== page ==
Why were the Jews separated according to men and women in the concentration camps??

Expert Answers
jseligmann eNotes educator| Certified Educator

There are very few pictures taken inside nazi concentration camps while they were actively engaged in the business of mass murder. There is one book of photographs, however, taken by an SS officer, called the Auschwitz Album. It shows the initial selection process as the men, women and children were emptied from the cattle cars onto the ground at the Auschwitz concentration and death camp in Poland.

Look at the pictures at the link below, if you can stand to. You will clearly see that the first separation was made as follows: all able-bodied men, men who could at least be made to work for a while, were put into one long column. All other people (about three quarters of all who arrived): women, children, old men and the sick were forced into another colum. Most of those people were herded away to be gassed and burned.

The few women who were deemed healthy enough to work or usable for some other purposes, survived under unspeakably terrible conditions. Most of them didn't survive long and died of illness and/or starvation... or worse.

James Kelley eNotes educator| Certified Educator

The first poster's comments make complete sense to me. Even with communal living spaces, having the two sexes together would not contribute to the sense of living in a very controlled environment. Segregation of living space is still standard, for example, in the military and in prisons.

For all of their incomprehensible brutality and other violations of what most of us might term "human decency," the Nazis on the whole had a rigid sense of sexual propriety. To them, not separating the sexes probably would have been an obscene, perhaps even criminal act. At least officially, the purpose of sex was procreation and the purpose of procreation was service to the Nazi cause. See, for example, the link below for a detailed discussion of official Nazi attitudes toward sexual matters, including homosexuality, prostitution, and pornography. (Of course, as always, the official stance and the actual practices of Nazi party members are two very different things.) 

pohnpei397 eNotes educator| Certified Educator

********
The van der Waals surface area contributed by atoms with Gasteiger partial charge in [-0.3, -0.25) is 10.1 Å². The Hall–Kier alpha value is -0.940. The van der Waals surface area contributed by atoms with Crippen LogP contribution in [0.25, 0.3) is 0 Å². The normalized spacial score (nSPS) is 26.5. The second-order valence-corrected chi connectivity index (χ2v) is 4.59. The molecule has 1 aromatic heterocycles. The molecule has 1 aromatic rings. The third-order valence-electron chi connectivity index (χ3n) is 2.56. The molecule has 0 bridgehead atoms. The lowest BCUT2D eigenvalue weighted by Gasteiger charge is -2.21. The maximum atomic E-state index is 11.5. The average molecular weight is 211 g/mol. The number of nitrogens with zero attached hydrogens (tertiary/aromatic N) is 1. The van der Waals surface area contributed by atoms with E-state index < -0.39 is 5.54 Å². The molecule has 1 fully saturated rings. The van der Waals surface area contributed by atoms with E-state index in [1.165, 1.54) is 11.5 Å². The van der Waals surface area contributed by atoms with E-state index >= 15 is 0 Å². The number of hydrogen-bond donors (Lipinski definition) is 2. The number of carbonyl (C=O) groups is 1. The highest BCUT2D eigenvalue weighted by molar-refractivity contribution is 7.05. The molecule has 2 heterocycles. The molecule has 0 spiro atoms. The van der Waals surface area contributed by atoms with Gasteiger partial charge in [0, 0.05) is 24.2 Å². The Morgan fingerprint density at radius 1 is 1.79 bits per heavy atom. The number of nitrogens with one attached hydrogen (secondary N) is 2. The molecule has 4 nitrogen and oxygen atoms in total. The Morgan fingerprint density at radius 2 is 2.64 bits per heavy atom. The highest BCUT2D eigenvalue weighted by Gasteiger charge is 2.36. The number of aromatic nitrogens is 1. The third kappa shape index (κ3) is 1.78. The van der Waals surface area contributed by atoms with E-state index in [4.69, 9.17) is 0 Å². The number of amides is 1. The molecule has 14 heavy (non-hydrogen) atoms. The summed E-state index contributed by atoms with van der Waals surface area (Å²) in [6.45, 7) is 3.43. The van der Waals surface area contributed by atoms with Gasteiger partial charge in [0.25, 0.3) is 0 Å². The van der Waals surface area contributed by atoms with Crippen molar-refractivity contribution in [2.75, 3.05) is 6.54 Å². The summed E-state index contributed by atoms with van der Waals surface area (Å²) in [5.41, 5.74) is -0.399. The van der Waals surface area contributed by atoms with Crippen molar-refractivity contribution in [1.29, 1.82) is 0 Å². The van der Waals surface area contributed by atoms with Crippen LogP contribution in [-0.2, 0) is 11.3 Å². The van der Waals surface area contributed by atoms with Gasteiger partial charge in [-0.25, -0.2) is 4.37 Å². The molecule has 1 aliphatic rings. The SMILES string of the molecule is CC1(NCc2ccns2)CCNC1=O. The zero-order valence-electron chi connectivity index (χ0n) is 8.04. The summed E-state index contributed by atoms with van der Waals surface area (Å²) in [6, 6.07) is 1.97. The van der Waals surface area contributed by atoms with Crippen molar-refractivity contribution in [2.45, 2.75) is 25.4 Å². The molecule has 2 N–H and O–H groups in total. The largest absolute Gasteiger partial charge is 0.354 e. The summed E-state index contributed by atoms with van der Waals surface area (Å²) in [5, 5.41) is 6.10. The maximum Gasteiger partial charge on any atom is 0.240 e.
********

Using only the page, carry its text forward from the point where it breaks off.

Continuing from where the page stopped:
I believe that the Nazis did this because they did not want the Jews to have any sort of normal lives within the camps.  Once they were there, their main function was to work and, eventually, to die.  Because that is what they were there for, there was no reason to let them have any kind of a family life.  For this reason, it made sense to separate them.

Separation also meant that it was easier to set up living quarters.  They did not have to provide privacy and they did not have to have quarters of different sizes for families and single people, etc.

krishna-agrawala | Student

The irrelevance of question like this would become quite evident if we thought seriously about Holocaust and its concentration camps even for five minutes. Holocaust did not represent any logic that could be justified. All the actions holocaust were decided by people with sick minds. The holocaust concentration camps were much worst than any prisons in any civilized country today. And even these prisons separate men from women.

When Pohnpei397 says in previous post says things like

... they did not want the Jews to have any sort of normal lives within the camps ...


They did not have to provide privacy and they did not have to have quarters of different sizes for families and single people, etc.

It implies that Nazis had consideration for life or privacy of Jews in the concentration. This is as far from truth as it can be.

There can be no valid reason for basic horrors of the concentration camps themselves. In a situation like this, looking for reasons for issues like separate quarters for men and women, may lead to missing the wood for the trees.

mkcapen1 | Student

One of the primary reasons for the separation was that it worked out much better to have them separated.  Women tended to be more domicile as well as the men when they were taken from their families.  It also enabled the family structure to be broken down creating the individual as being only a number in the camps versus family members.  Another reason had to do with sexuality issues.  If they had men and women together and they had to deal with sexual contact, pregnancy, and rapes (among Jews not German to Jews, these still occurred) it would have been an even more problematic situation.  By keeping the men and women apart the Nazi's were able to divert a different set of problems.